Jul 15 2013

Appropriately Responding to Bird Fatalities caused by Wind Turbines

One of the most widely publicized disadvantages of wind turbines, on or offshore, is the threat that the spinning blades pose to migratory birds. It’s no secret that thousands of birds, including endangered species and everything from large raptors to small songbirds, are killed each year due to collisions with wind turbine blades (Erickson, 2005). Considering this affect of wind turbines in assessments of wind energy sources is necessary and crucial. However, instead of discussing possible solutions, public reaction to this issue has been to dismiss wind energy as a whole. Bird mortality due to wind turbines is not only over-reported, but it is blown out of proportion and sensationalized by using biased figures and reporting the same isolated events. By focusing on the whole picture, putting this issue into proportion, and discussing the steps that have already been taken to minimize bird mortality rates in the wind energy sector, we can appropriately respond to this concern and move forward.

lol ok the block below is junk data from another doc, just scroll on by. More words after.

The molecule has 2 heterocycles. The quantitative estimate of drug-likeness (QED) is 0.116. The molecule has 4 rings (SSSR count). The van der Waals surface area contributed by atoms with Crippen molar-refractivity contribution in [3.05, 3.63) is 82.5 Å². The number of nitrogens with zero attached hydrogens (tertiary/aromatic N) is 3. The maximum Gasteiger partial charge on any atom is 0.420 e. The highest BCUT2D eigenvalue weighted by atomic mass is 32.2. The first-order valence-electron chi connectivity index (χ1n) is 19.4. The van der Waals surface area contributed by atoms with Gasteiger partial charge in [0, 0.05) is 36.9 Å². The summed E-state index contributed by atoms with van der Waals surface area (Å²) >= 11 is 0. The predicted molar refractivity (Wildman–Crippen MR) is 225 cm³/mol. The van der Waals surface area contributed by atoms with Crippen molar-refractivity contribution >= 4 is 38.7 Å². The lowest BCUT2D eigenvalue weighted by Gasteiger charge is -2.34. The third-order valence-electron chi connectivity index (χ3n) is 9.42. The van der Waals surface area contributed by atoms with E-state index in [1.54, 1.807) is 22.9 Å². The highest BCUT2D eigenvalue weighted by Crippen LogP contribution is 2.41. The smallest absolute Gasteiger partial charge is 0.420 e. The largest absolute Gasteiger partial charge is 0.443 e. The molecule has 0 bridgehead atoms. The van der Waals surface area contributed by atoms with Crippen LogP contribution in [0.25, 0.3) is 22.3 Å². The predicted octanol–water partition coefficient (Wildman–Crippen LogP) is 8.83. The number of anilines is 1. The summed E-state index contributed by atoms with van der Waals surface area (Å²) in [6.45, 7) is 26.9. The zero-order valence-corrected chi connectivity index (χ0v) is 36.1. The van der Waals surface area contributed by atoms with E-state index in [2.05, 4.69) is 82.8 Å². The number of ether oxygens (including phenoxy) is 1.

altamont pass

View of Altamont Pass Wind Farm
From Flikr Creative Commons; “Valley of Wind” by user Jay Galvin; May 30, 2005

The public first caught wind of this issue when reports exposed that the turbines at the Altamont Pass Wind Resource Area in California collectively kill about 4,700 birds each year (Bogo, 2007). The Altamont Pass Wind Resource Area opened in 1982 and is the deadliest wind farm to date in terms of bird mortality. These numbers are devastating. Avian conservationists and the general public questioned the wind energy sector with good reason. Better environmental assessment should have been completed in advance to avoid such a high death toll. A report from The Center for Biological Diversity summarizes the problems with the location of Altamont Pass: